Sunday, November 2, 2008
The eyes have it
Every now and then some news comes down the line to remind us that this election we're dealing with is about more than our own petty political culture rivalries. We're reminded that the decision we make will have some impact on the world around us —yes, even the world beyond our borders. News of a U.N. fact finding tour reporting on evidence of systematic violence and repression perpetrated by Columbian security forces is one such reminder.
Some might argue that the human rights abuses of some Central American regime are not our concern. I can hear the word 'sovereignty' being invoked already. But to pretend the violence in Columbia does not concern us is quite simply to deny reality —and culpability. The security forces involved operate with our training and our tax dollar support.
This isn't an issue for partisan finger pointing. American support for the Columbian regime traces back through several administrations and any responsible discussion of the issue should involve a balanced appraisal of our engagement. It should involve candid debate.
We haven't had the debate on human rights policy I would have liked us to have in the presidential campaign. Both candidates made occasional reference to the issue, but the media lens was always focused elsewhere.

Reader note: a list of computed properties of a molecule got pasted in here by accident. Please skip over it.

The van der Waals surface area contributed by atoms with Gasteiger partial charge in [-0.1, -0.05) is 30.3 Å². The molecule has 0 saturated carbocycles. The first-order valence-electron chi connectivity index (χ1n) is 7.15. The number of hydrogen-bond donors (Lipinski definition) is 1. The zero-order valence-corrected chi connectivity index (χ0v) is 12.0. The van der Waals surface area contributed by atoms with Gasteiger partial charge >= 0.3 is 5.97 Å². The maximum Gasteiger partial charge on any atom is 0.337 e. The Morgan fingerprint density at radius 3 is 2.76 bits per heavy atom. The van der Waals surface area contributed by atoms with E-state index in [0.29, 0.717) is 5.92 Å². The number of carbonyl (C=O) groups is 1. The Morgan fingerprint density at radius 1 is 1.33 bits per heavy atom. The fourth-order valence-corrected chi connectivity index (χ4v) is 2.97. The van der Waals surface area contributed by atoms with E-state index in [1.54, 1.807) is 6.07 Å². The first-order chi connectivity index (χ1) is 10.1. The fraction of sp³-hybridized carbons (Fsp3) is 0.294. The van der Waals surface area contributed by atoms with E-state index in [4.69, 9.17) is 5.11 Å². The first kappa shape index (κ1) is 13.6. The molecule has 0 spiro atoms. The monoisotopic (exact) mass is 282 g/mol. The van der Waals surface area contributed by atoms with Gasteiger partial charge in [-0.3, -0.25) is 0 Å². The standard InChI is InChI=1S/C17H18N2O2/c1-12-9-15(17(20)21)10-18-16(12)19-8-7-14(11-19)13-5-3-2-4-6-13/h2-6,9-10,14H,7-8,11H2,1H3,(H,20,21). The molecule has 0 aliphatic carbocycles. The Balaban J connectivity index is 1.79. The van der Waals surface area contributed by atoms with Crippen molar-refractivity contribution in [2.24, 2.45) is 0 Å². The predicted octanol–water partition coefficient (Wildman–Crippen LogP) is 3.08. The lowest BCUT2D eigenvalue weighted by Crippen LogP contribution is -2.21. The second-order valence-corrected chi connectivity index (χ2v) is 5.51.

I can only recall one particular exchange, that during the very last debate (shown here) —for me one roll of the eyes told a great deal. Barack Obama was explaining that his opposition to a bill advancing Columbian trade status was premised in his concern about the repressive record of the Columbian regime. McCain wasn't prepared to refute Obama's reservations about the Columbian regime, not as they discussed trade policy. He wasn't willing to connect that dot. Instead, he was ready roll his eyes as if to comment that concern for human rights had no place in a discussion of trade policy —that to suggest as much was deridably absurd.
That roll of the eyes said a mouthful.
If we want to talk about this country as a moral leader in the world, as any sort of beacon of freedom, we are going to do so by actually exerting that leadership. Examining our trade policy in terms of human rights isn't protectionist or isolationist, as Senator McCain and Obama's critics have charged. It's actually just the opposite. It sees the notion of free trade as related to the notion of freedom —and dignity. Obama's comment, to me, indicated that he understood that connection.
And John McCain just rolled his eyes.